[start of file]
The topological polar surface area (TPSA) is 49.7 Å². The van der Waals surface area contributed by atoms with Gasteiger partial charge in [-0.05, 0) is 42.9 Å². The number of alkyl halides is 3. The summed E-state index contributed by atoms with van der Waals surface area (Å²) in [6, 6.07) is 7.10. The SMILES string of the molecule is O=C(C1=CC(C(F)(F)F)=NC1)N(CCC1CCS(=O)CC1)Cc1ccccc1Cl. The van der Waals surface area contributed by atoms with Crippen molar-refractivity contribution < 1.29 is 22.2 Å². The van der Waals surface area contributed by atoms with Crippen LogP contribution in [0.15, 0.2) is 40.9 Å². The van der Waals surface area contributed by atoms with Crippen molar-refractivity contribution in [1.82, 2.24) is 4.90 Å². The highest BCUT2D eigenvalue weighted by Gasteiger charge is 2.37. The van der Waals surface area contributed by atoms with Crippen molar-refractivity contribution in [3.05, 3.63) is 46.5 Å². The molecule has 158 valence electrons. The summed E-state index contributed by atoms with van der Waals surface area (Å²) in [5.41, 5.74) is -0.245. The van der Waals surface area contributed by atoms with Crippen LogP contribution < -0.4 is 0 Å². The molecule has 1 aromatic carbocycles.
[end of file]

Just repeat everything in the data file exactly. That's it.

The topological polar surface area (TPSA) is 49.7 Å². The van der Waals surface area contributed by atoms with Gasteiger partial charge in [-0.05, 0) is 42.9 Å². The number of alkyl halides is 3. The summed E-state index contributed by atoms with van der Waals surface area (Å²) in [6, 6.07) is 7.10. The SMILES string of the molecule is O=C(C1=CC(C(F)(F)F)=NC1)N(CCC1CCS(=O)CC1)Cc1ccccc1Cl. The van der Waals surface area contributed by atoms with Crippen molar-refractivity contribution < 1.29 is 22.2 Å². The van der Waals surface area contributed by atoms with Crippen LogP contribution in [0.15, 0.2) is 40.9 Å². The van der Waals surface area contributed by atoms with Crippen molar-refractivity contribution in [1.82, 2.24) is 4.90 Å². The highest BCUT2D eigenvalue weighted by Gasteiger charge is 2.37. The van der Waals surface area contributed by atoms with Crippen molar-refractivity contribution in [3.05, 3.63) is 46.5 Å². The molecule has 158 valence electrons. The summed E-state index contributed by atoms with van der Waals surface area (Å²) in [5.41, 5.74) is -0.245. The van der Waals surface area contributed by atoms with Crippen LogP contribution < -0.4 is 0 Å². The molecule has 1 aromatic carbocycles.